Your mechanical engineering firm likely uses the fundamentals of math and physics when designing the mechanical devices society uses every day. Like most businesses, your firm has accounting and bookkeeping needs. If these are not handled accurately, you could face financial challenges or even problems with the law.
The Difference Between Accounting & Bookkeeping
When some engineers open their first small to medium-size engineering firm, they may think that accounting for mechanical engineering firms and bookkeeping for mechanical engineering firms are the same thing.
Although you may hear these terms used interchangeably, there is a difference. You need both bookkeeping and accounting to keep your mechanical engineering firm running.
CPAs for mechanical engineering firms are responsible for recording your company's transactions. This can be done in your general ledger, or you can do it using software like QuickBooks Online. The physical book or the software program will store all of your company's financial transactions..
Accounting is a little different. CPA for mechanical engineering firms focus on analyzing the information that is stored in your ledger or in your accounting software. This information is used to develop insights about your mechanical engineering firm and help you make smart business decisions.
What You Need To Know About Tax Planning For Your Mechanical Engineering Firm
Smart tax planning for mechanical engineering firms can lower the amount of taxes your business owes. For example, your business structure will impact how you are taxed. For instance, you could choose:
- Sole Proprietorship- This legal structure has no corporate tax obligation, but it has Social Security and Medicare tax obligations.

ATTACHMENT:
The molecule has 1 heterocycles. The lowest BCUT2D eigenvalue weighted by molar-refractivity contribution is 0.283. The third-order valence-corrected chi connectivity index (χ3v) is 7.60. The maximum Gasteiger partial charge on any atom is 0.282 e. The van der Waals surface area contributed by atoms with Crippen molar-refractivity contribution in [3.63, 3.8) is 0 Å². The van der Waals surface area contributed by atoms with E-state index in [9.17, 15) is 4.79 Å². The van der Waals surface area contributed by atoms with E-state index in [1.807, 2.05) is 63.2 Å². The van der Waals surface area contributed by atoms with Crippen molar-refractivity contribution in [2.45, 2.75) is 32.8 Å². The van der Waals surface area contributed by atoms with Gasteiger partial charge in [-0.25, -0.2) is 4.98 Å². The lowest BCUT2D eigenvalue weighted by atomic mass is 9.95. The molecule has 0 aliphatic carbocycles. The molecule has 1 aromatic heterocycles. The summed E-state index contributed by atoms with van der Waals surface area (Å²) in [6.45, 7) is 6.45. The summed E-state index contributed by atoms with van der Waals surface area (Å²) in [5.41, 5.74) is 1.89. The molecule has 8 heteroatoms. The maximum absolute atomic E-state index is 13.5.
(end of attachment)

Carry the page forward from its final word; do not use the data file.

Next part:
- C Corporation- This legal structure requires the payment of corporate taxes and secondary taxes paid by owners on distributions that come in the form of dividends. There is a corporate tax obligation, but there are not Social Security and Medicare tax obligations.
- S-Corporation- Income/loss is reported by the owner. There is no corporate tax obligation and no Social Security and Medicare tax obligations.
Accounting for mechanical engineering firms includes recording all allowable deductions. These could include things like marketing, insurance, entertainment, and travel expenses. Recent changes in the tax laws may affect what your mechanical engineering firm can and cannot deduct.
Bookkeeping for mechanical engineering firms can help a firm accurately record deductible expenses. For example, entertainment expenses will need to expound upon who was there and what business was discussed. Company vehicles will need a mileage log that distinguishes business travel from non-business travel.
Selecting The Best Accounting Method For Your Firm
There are two methods of accounting, the cash-based method, and the accrual-based method. The cash-based process is simple. The record of revenue is made when you receive it. You record payments when they are made. This method is the best for small businesses that do not have inventory.
Some electrical engineering firms prefer the accrual-based accounting method. This is where expenses are accounted for when the bill is received, and income is accounted for when the invoice is generated. This can be an easier way of accounting, especially if your firm may need to wait months before you receive payment from your clients.
Choosing The Best Financial Solutions For Your Firm
Here at Fusion CPA, our seasoned financial advisers can advise you of which methods are best for your unique business needs. We can also audit your firm's accounts and make suggestions on changes you can make to improve your bookkeeping, tax planning, and planning for your firm's financial future. We also offer CFO advisory to help you create a financial road map for strategic reinvesting, contract negotiations and more. You can learn more about our services by clicking the button below to schedule a complimentary discovery call today!
This blog article is not intended to be the rendering of legal, accounting, tax advice or other professional services. Articles are based on current or proposed tax rules at the time they are written and older posts are not updated for tax rule changes. We expressly disclaim all liability in regard to actions taken or not taken based on the contents of this blog as well as the use or interpretation of this information. Information provided on this website is not all-inclusive and such information should not be relied upon as being all-inclusive